A second phantom job many employees have: Managing perceptions of others

  • LinkedIn
  • Facebook
  • Twitter
  • Delicious
  • Digg
  • StumbleUpon
  • Add to favorites
  • Email
  • RSS

In my previous article, I shared a model to determine the relevance of the performance aspect of performance feedback that many managers give to employees.  Here’s the model:

In looking at the upper left corner of this model, many managers create, via the act of giving performance feedback, a second job for the employee:  How the employee performs in front of the boss.

So now the employee has two jobs:  1. The job and 2. The job of performing in front of your boss.

The model reveals also in the lower left corner that when a manager gives performance feedback, a third job is often created:

3. The job of managing the perception of others in how you perform your job.

Has a manager even given you “performance feedback” that says something to the effect of the following:

 “Others say that you aren’t cutting it.”

“There’s a perception that you’re not pulling your weight.”

“There’s a perception that you don’t deliver on time.”

(Ignore for a moment that this feedback does not meet the standard of being “specific and immediate”.)

Note in these examples, the thing that needs to change is the perceptions of others first, and the job performance second.  As a result, when receiving feedback that cites others and their perceptions, this creates a phantom third job for an employee.  The employee is now obliged to perform:

1. The job

2. The performance in front of the manager

3. The creation of the impression of performance to others.

These two auxiliary jobs – or “phantom jobs” as I like to call them – create a lot more work for the employee.  The moment the employee receives some feedback related to either of these two phantom jobs, the employee is more likely to stop doing the first job, and focus on resolving the second two.

The problem is that these second two jobs are ill-defined, and a lot of effort can go into improving the boss’s impression of the employee and the impression of what others think.  The likelihood that the individual employee can change these impressions and perceptions is actually quite low.  But the feedback requires that employee make this effort nonetheless.

Worse yet, there is likely no standard of performance for these two phantom jobs.  When you “manage perceptions,” you are reliant on an unreliable source – “others” – that have intermittent reporting at best and are biased at worst.  Then, when is this standard re-measured to see if there was improvement?  The “perceptions” have probably moved on to other, new “perceptions” by “others.”

Managing perceptions is not only hard, it’s impossible and frustrating.   And it takes away from the energy of doing the job itself.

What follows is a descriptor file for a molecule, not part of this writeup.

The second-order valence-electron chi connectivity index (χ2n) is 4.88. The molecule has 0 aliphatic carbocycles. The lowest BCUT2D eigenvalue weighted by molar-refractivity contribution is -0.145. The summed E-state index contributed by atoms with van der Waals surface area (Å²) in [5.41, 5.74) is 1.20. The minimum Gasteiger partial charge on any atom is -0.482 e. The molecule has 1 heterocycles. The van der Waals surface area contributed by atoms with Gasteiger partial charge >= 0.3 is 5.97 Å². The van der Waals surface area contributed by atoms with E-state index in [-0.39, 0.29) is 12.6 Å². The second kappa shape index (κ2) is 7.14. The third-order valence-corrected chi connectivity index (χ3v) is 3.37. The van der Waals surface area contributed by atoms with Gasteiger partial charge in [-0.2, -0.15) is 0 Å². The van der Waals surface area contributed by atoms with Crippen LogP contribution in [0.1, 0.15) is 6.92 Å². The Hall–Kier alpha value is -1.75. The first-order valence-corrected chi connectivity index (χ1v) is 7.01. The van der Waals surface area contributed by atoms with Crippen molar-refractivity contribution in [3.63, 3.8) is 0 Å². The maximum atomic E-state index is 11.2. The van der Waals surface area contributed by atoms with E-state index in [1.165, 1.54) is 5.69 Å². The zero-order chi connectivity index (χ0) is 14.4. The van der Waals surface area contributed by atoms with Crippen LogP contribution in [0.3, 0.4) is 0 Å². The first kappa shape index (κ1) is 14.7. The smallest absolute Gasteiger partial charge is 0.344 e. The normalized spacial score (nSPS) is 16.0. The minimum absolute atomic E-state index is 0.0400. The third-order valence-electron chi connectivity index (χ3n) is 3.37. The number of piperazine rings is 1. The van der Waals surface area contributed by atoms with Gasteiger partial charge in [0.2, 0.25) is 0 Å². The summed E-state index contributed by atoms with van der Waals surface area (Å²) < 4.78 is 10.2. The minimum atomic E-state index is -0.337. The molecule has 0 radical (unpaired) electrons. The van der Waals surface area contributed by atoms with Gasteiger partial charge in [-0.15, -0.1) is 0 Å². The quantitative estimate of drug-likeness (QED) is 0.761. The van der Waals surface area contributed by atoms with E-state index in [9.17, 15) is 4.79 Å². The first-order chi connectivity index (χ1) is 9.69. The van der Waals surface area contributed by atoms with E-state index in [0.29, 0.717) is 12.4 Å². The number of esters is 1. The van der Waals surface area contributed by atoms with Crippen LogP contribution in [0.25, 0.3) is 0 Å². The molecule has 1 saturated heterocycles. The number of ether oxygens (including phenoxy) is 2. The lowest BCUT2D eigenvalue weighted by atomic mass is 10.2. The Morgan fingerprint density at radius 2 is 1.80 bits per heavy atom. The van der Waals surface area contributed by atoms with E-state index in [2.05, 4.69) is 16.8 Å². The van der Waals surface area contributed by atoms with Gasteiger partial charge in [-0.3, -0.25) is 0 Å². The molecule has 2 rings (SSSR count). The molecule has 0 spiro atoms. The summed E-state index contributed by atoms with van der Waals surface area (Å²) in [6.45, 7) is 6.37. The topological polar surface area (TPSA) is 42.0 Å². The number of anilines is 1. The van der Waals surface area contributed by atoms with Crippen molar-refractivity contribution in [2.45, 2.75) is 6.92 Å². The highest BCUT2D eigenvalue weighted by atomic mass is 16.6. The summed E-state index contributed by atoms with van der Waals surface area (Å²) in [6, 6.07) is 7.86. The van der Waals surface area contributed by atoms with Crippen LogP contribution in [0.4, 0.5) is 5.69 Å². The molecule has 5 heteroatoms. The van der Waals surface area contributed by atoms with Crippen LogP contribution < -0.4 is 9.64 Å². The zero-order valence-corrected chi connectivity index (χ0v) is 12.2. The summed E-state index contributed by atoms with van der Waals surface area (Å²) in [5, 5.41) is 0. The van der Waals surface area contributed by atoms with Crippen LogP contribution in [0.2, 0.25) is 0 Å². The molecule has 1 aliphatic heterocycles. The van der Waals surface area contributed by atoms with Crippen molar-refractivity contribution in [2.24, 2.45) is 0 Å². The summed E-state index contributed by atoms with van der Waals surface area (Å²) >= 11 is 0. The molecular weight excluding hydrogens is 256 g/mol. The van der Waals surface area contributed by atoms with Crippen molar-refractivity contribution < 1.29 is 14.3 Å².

Yet many managers seem highly focused on the “perceptions” that an employee creates, and start trying to help by providing feedback on these perceptions.  This sends the employee in an impossible cycle of trying resolve something that is not able to be resolved.

How managers can reduce the second phantom job

Managers can actually help by stop worrying about and commenting on perceptions and instead start focusing on feedback related to the artifacts the employee’s job is expected to produce, and the actions taken (more info here and here) to create the artifacts.  This makes the feedback more job-related, and if the job outputs are improved, the manager will be pleasantly surprised that “perceptions” are largely irrelevant and perhaps contradictory to what the employee is doing on the job.

Do you have a manager who likes to manage to perceptions?  Has this made you better at what you do?  Have you had a manager who willfully ignores perceptions and focuses on job output and the methods taken to produce that output?   Which do you prefer?

Related Articles:

A tool for how to tell if feedback is relevant to your job

What inputs should a manager provide performance feedback on?

The Art of Providing Feedback: Make it Specific and Immediate

An example of giving specific and immediate feedback and a frightening look into the alternatives

What inputs should a manager provide performance feedback on?

When to provide performance feedback using direct observation: Practice sessions

When to provide performance feedback using direct observation: On the job

Areas of focus in providing performance feedback based on direct observation: Tangible artifacts

What managers can do about “intangible human-based artifacts”

Three reasons why giving performance feedback based on indirect information doesn’t work

Bonus! Six more reasons why giving performance feedback based on indirect information is risky

Tips for how managers should use indirect sources of information about employees

What to do when you receive a customer complaint about your employee’s performance

Telling someone they “don’t take feedback well” doesn’t count as performance feedback

Three more reasons “You don’t take feedback well” is risky performance feedback


Share and Enjoy


About Walter Oelwein
Walter Oelwein, CMC, CPT, helps managers become better at managing. To do this, he founded Business Performance Consulting, LLC .

Speak Your Mind

Tell us what you're thinking...
and oh, if you want a pic to show with your comment, go get a gravatar!